• Highlight the Uniqueness. Are you close to the airport? Do you have a local sports team? Is your view eclectic, unusual, or jaw-dropping? Unique characteristics are selling points for you and may also allow you to charge a premium price on your property.
  • Invest in high-quality photographs. Let your property shine! Short-term rental clients make decisions based on the pictures they compare online. Views from their room or house, bedroom quality, en-suite bathrooms, and cleanliness are some of the top reasons why renters choose a property. 


Once you’ve determined what your location offers and figured out how to highlight your property, take some time to consider the potential clients who may find your property appealing. A short-term rental doesn’t have to be a “vacation rental,” so don’t overlook these potential clients in your marketing plan:

  • Vacationers. 
  • Business travelers.
  • Medical travelers.
  • People in-between homes because of renovations or the gap between closing on a new property and taking possession of it.

Quality counts when it comes to tenants and especially the short-term rental tenant. Consider the high-quality tenant and how to screen for them.

  • Set a minimum age limit (28-30). 
  • Consider a three-night stay minimum. This can be especially helpful during the busy season to maintain quality tenants and reduce maintenance and turnaround work between guests.
  • Charge additional fees for cleaning or excessive guests. 
  • Install outside cameras to monitor how many guests are coming and going. 
  • Check your guests’ review page to see how they’ve treated other short-term properties.

Finances and Regulations

It’s one thing to know your marketing plan, but even the best marketing is useless if you don’t understand your local regulatory requirements or the bank shoots down your loan request. With a little upfront work, you can stay on the right financial track and be able to check all of the regulatory boxes.

  • Know your local regulations. Short-term and long-term rentals have different requirements. If a tenant stays for over 28 days, they could acquire long-term rental rights.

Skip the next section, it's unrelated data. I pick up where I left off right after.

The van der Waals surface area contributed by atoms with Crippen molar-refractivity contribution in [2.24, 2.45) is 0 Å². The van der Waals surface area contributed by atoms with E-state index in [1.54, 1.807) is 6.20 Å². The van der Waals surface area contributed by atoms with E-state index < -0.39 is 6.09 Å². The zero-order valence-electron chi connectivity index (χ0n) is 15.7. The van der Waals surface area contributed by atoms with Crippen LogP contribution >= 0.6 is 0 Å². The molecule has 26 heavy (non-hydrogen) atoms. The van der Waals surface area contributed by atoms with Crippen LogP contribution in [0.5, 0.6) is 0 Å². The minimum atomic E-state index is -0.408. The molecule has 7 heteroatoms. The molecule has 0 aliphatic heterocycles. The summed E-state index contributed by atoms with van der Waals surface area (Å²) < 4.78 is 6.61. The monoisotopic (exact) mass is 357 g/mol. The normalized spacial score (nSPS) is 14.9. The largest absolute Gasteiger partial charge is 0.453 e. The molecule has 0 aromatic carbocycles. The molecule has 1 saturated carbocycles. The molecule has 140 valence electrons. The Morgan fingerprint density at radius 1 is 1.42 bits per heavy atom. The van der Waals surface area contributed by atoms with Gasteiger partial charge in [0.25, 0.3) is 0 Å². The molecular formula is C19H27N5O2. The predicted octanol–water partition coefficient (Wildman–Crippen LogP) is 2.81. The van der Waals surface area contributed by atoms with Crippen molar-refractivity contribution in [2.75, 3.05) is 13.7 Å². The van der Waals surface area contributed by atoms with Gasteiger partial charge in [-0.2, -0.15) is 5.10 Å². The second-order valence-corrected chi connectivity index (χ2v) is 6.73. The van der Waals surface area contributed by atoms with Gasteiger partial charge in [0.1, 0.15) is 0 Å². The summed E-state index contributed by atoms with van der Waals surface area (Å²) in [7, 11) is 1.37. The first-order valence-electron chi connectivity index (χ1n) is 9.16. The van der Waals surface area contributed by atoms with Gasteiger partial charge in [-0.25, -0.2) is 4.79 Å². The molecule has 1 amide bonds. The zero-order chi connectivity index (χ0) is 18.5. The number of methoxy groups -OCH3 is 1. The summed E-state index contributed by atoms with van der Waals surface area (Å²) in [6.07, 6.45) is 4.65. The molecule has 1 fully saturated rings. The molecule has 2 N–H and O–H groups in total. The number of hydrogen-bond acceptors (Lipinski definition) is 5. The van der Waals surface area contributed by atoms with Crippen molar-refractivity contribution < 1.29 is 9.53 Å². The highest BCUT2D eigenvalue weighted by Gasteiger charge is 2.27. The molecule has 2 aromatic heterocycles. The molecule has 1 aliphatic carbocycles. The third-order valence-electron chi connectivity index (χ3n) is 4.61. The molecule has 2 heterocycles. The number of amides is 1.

• Know your community rules. Are you in an HOA? Double check your neighborhood rules to ensure you’re not violating residency rules that could cost you. 
  • Know your numbers. If you need to take out a mortgage for your rental property you’ll typically need a 20-25% down payment. Second property mortgages can also have different requirements depending on the state and the bank. 
  • Know your tax implications. For short-term rentals, you can deduct all of your expenses which can help lower your tax liability. Check with your tax professional to be sure you’re staying within the legal standards.
  • Make a budget. How many nights do you need the property occupied to break even each month? Make sure your calculations include these typical expenses:
    • Short-term rental insurance.
    • Principal/interest on the mortgage.
    • Taxes.
    • Cleaning service.
    • Utilities.
    • Entertainment package for TV and/or internet service.
    • Furnishing the property up front.
    • Consumables like toilet paper and toiletries. 

Partner With the Experts

A short-term rental can be a unique way to capitalize on your property and its location. Talking with an expert as you weigh your options can give you the confidence to step into this new way of approaching property ownership. Call or text Darla Andrew today at 503.515.3170 to learn more about how we provide the support you need to confidently enjoy the rental process.